By Daniel Wiessner
(Reuters) - The Trump administration on Tuesday pushed forward with its bid to undo an Obama administration rule to extend mandatory overtime pay to 4.2 million workers and said it was considering treating workers differently based on location and industry.
The rule, which was supposed to take effect in December 2016 but was blocked by a federal judge, is a top target for business groups that say it would force employers to convert many salaried employees into hourly workers.
The U.S. Department of Labor on Tuesday called for public comments on the rule, which is the first step in revoking or revising it.
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The rule would have doubled to $47,000 the maximum salary a worker can earn and still be eligible for mandatory overtime pay under federal wage law. A group of 21 states and business groups including the U.S. Chamber of Commerce challenged the rule in a lawsuit filed last year.
The Labor Department appealed the judge's decision temporarily blocking the rule to a New Orleans-based U.S. appeals court weeks before President Donald Trump took office in January.
Earlier this month, the department defended its power to base overtime eligibility on workers' salaries in a brief submitted to the court. But the agency made clear that it did not agree with the threshold set by the Obama administration.
On Tuesday, the department said in light of the pending appeal, it decided to issue a request for comments rather than skip immediately to rescinding or revising the rule.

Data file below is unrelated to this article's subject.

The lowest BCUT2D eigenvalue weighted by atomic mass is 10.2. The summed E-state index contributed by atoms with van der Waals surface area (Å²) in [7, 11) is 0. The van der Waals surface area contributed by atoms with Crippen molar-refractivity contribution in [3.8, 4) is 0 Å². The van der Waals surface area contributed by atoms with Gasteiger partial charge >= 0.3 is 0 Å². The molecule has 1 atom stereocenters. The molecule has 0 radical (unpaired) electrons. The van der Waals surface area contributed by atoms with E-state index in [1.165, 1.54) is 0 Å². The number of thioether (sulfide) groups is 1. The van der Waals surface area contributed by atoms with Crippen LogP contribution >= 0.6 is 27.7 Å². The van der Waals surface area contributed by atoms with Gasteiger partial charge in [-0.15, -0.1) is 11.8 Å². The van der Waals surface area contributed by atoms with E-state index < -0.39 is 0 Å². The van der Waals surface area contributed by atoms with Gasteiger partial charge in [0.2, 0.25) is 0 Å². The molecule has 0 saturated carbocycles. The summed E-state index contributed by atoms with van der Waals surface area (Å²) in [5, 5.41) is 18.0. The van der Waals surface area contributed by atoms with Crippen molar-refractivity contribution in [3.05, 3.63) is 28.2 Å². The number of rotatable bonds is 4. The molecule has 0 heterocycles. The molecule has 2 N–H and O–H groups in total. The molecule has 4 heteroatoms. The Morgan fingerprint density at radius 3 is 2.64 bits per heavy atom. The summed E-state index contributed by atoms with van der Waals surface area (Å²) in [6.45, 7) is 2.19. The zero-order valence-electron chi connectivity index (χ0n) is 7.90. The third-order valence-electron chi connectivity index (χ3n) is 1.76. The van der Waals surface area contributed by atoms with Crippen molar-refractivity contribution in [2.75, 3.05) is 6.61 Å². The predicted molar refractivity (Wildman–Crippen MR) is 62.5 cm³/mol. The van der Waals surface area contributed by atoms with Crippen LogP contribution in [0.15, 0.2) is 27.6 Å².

The agency asked for input on whether the current threshold of $23,660 set in 2004 should be updated for inflation, and whether there should be multiple levels based on region, employer size, industry or other factors.
Workers' rights groups criticized the Trump administration for moving to change the rule, with some noting that the Obama administration reviewed 300,000 comments before setting the salary threshold at $47,000.
“Working people should not have to wait another day for government to be on their side," Christine Owens, executive director of the union-backed National Employment Law Project, said in a statement on Tuesday.
The department also asked employers to explain how they prepared for the rule to take effect and whether it has had an outsize impact on small businesses and particular industries.
The department said it was considering eliminating the salary threshold, leaving overtime eligibility to be based on workers' job duties.
(Reporting by Daniel Wiessner in Albany, New York, editing by Alexia Garamfalvi and Cynthia Osterman)